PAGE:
Teaching a lesson this morning gave me a topic for today's blog. It's a point a lot of horsepeople overlook or aren't aware of so it's worth mentioning. As I mention it, I will use "she/her" to refer to riders and "he/his" to refer to horses. Not that I'm sexist, but because I'm lazy and typing out "his or her" or "he or she" whenever I need a pronoun is wearisome. Besides that, I'm a "she" and my horse is a "he" so it's relevant to my situation. Now on to the point...
Horses aren't steered by their faces. They are steered by their feet. Anyone that ever rode our old school horse, Pooh Bear, knows that a horse can put it's nose on your left foot but travel to the right with no concern for his or your personal safety. By pulling the reins to steer, you can make a suggestion about where to go, but that does not MAKE him go there. In fact, by pulling the reins you set your horse off balance creating everything we try to avoid: leaning in turns, balancing on the reins (both horse and rider), and on-the-forehandness (not entirely sure that is a real word but let's just pretend it is and move on). With the reins, you should be able to position the horse's head and neck so that it is easier for him to turn but it's your horse's feet that will carry him there. As any of the girls that have helped me with Summer camp know, you have to "kick and turn". This, along with "up, down, up, down, up, down..." and "heels down" and "no crashing" are the most common threads of beginner riding lessons. Even an advanced rider, asking her horse for say, a canter pirouette, has got to ride the turn with leg and seat. Too much rein and the horse is off balance and trying to compensate meanwhile getting the spurs and/or whip because he's not turning well.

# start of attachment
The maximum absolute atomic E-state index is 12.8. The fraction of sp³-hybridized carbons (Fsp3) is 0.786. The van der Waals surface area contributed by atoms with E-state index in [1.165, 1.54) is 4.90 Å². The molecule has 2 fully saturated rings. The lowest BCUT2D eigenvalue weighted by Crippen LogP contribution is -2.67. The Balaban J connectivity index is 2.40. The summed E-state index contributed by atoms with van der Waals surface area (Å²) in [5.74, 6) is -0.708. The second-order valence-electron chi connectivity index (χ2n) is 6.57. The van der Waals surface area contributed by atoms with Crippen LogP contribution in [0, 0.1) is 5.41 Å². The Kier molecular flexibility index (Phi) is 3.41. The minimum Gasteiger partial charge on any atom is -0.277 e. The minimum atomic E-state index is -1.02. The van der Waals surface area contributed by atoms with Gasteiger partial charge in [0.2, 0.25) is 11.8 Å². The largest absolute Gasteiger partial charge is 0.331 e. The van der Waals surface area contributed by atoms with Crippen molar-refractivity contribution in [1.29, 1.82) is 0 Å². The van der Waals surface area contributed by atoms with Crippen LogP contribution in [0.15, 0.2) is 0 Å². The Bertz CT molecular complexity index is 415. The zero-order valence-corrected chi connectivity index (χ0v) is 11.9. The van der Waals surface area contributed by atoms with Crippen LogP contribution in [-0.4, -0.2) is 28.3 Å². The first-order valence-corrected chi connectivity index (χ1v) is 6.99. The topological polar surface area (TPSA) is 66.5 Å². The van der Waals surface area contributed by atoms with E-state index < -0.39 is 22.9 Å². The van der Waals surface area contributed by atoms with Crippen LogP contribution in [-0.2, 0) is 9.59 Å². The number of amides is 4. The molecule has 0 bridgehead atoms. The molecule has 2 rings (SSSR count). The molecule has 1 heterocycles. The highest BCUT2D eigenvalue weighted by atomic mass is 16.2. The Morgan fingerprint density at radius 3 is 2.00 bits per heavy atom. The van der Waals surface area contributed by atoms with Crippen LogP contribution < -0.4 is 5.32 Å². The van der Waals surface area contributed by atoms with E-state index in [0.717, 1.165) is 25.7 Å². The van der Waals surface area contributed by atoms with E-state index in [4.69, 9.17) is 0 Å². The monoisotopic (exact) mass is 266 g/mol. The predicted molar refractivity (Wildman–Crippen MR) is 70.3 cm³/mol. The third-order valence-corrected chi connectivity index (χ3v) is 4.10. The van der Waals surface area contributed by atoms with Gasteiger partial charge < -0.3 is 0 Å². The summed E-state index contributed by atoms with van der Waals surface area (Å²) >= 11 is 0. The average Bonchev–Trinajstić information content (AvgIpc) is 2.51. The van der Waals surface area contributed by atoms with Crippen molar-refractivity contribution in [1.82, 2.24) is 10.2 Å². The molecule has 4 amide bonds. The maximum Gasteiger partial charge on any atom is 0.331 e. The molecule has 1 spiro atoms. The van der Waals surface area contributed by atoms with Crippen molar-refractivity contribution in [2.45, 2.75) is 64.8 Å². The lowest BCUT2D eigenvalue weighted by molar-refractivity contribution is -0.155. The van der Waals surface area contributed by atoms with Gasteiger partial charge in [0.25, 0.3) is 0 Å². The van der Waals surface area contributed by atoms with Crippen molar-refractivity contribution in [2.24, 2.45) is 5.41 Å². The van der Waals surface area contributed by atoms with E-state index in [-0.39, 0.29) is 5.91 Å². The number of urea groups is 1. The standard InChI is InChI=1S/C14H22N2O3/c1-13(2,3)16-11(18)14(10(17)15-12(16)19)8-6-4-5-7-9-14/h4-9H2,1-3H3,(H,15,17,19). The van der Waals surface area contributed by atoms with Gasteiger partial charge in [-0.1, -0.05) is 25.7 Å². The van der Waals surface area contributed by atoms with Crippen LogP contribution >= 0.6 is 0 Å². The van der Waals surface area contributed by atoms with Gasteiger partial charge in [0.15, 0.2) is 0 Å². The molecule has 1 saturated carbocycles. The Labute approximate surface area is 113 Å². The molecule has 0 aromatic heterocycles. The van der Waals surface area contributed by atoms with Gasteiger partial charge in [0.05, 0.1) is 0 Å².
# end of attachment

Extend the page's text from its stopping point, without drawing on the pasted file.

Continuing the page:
In the lesson this morning, the student is trying to get Dancer down the lane. Dancer goes about half way, says "Eh, good enough." and turns around to head for home. Try as she might by pulling first one rein than the other, the student can not get Dancer straightened out, heading in the right direction. Dancer, like most ponies, can completely detach her head from the rest of her body so that neither piece is going where it ought to. The only way this little student was able to get on the right track was to kick! You can use the reins all day long but you must get the horse's feet moving toward the reins in order to accomplish anything. So after a few passes up & down the lane, the student got Dancer sorted out and as Dancer began to suggest a quick trip home, all she needed was a little kick and the pony was on her way down the lane again. Dancer knew what she should have been doing. The student knew where she was supposed to be going but without connecting the turn to the pony's feet, all they got was what looked like a square dance called out by Bugs Bunny in the middle of the trail.
The next time you ride, try to use as little rein as possible and sending your horse through the turns rather than pulling him through. You may find a more balanced turn, happier horse and prettier picture all around.
Next time, I'm going on with the over-use of reins issue. Unless I get distracted.